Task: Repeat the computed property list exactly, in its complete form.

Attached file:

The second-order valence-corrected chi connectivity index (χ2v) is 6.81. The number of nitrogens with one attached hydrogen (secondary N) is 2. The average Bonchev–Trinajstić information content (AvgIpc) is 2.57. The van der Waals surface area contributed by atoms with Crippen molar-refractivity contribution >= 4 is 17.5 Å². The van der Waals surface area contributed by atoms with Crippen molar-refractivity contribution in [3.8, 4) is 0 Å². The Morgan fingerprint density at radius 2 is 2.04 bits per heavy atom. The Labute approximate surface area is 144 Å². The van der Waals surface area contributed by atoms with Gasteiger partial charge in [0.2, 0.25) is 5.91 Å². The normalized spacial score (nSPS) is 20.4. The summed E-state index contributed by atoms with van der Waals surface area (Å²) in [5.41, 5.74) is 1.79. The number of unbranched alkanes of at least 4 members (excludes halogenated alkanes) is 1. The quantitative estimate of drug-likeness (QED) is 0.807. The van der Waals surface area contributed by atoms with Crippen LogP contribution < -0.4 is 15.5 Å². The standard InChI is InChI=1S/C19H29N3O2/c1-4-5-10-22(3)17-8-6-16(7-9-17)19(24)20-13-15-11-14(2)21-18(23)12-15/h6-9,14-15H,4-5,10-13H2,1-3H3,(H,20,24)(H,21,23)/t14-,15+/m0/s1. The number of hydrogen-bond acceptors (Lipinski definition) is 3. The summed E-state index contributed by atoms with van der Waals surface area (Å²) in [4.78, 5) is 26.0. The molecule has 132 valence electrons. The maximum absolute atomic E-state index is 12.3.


The second-order valence-corrected chi connectivity index (χ2v) is 6.81. The number of nitrogens with one attached hydrogen (secondary N) is 2. The average Bonchev–Trinajstić information content (AvgIpc) is 2.57. The van der Waals surface area contributed by atoms with Crippen molar-refractivity contribution >= 4 is 17.5 Å². The van der Waals surface area contributed by atoms with Crippen molar-refractivity contribution in [3.8, 4) is 0 Å². The Morgan fingerprint density at radius 2 is 2.04 bits per heavy atom. The Labute approximate surface area is 144 Å². The van der Waals surface area contributed by atoms with Gasteiger partial charge in [0.2, 0.25) is 5.91 Å². The normalized spacial score (nSPS) is 20.4. The summed E-state index contributed by atoms with van der Waals surface area (Å²) in [5.41, 5.74) is 1.79. The number of unbranched alkanes of at least 4 members (excludes halogenated alkanes) is 1. The quantitative estimate of drug-likeness (QED) is 0.807. The van der Waals surface area contributed by atoms with Crippen LogP contribution < -0.4 is 15.5 Å². The standard InChI is InChI=1S/C19H29N3O2/c1-4-5-10-22(3)17-8-6-16(7-9-17)19(24)20-13-15-11-14(2)21-18(23)12-15/h6-9,14-15H,4-5,10-13H2,1-3H3,(H,20,24)(H,21,23)/t14-,15+/m0/s1. The number of hydrogen-bond acceptors (Lipinski definition) is 3. The summed E-state index contributed by atoms with van der Waals surface area (Å²) in [4.78, 5) is 26.0. The molecule has 132 valence electrons. The maximum absolute atomic E-state index is 12.3.